From Euclid to Minkowski

The history of non-euclidean geometry

-0325 Euclid – “The Elements” was a series of books on mathematics and geometry that established a system of axioms and postulates forming proofs that became a cornerstone of logical reasoning and modern science. In the geometry of planes (2D spaces), the “parallel postulate” establishes that parallel lines on a flat plane will never intersect.

1077 – “Explanations of the Difficulties in the Postulates of Euclid” by Khayyam (1048)

1733 – “Euclides Vindicatus” (Euclid Freed of All Blemish) by Saccheri – compared hyperbolic geometry and elliptical geometry to Euclidean geometry.

1777 – Gauss began working on non-euclidean geometry at the age of 15 but never published his work.

1794 – “Elements of Geometry” by Legendre (1752)

1823 – Janos Bolyai (1801) wrote a letter to his father, outlining the basics of non-euclidean geometry.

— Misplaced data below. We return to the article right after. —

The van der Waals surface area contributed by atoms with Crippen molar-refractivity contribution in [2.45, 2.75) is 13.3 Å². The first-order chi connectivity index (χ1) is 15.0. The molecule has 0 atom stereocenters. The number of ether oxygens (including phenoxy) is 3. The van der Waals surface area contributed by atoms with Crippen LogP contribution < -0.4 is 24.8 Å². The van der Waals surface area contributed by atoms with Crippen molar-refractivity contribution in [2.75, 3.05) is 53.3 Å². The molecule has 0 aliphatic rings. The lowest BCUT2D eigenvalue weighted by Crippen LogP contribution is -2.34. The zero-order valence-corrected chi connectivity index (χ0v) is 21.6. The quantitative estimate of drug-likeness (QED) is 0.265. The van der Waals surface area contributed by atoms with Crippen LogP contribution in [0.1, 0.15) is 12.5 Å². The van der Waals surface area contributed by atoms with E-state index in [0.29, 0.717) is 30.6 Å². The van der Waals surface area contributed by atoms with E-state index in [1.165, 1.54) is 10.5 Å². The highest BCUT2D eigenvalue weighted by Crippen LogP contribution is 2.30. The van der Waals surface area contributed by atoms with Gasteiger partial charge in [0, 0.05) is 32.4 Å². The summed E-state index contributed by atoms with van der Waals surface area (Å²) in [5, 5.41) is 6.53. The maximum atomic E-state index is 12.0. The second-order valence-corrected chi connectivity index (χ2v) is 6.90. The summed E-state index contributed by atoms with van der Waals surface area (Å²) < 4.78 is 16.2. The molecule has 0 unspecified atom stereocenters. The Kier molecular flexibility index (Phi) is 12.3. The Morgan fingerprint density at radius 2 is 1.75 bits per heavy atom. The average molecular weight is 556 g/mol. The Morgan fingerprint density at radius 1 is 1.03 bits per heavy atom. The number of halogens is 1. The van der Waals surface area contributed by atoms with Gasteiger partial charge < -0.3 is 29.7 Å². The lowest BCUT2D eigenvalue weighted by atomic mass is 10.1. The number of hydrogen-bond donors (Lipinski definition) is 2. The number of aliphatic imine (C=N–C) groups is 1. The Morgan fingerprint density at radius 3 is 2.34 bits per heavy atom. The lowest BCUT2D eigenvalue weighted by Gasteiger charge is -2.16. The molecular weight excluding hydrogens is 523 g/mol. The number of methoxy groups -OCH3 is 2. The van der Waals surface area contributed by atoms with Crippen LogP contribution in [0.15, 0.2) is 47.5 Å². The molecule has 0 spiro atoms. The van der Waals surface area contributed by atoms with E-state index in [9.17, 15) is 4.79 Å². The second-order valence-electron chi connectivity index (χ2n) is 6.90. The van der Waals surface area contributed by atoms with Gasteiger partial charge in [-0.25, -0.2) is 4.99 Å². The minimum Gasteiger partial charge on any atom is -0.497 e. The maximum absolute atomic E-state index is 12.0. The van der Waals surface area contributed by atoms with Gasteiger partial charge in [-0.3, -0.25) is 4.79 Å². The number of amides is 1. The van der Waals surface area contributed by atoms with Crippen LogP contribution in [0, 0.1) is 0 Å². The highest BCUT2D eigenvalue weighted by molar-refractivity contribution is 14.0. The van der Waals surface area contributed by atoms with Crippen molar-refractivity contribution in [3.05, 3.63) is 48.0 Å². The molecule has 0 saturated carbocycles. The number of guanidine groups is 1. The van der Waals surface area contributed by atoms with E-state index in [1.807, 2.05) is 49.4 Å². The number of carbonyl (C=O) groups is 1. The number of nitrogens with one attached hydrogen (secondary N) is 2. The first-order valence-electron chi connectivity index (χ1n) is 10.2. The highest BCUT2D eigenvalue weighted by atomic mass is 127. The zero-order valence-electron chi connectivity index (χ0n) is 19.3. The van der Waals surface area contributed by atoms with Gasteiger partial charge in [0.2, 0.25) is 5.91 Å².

1829 – non-euclidean geometry was developed independently by Lobachevsky and Bolyai.

1840 – “Geometrical investigations on the theory of parallels” by Lobachevsky (1792)

1854 – “On the hypotheses that lie at the foundations of geometry” lecture by Riemann (1826)

1868 – “Essay on the interpretation of Non-Euclidean Geometry” by Beltrami

1871 – “On the So-called Non-Euclidean Geometry” by Klein (1849)

1908 – Minkowski (1864) reformulated Einstein’s 1905 paper on Relativity using non-euclidean geometry as a four dimensional space-time continuum.

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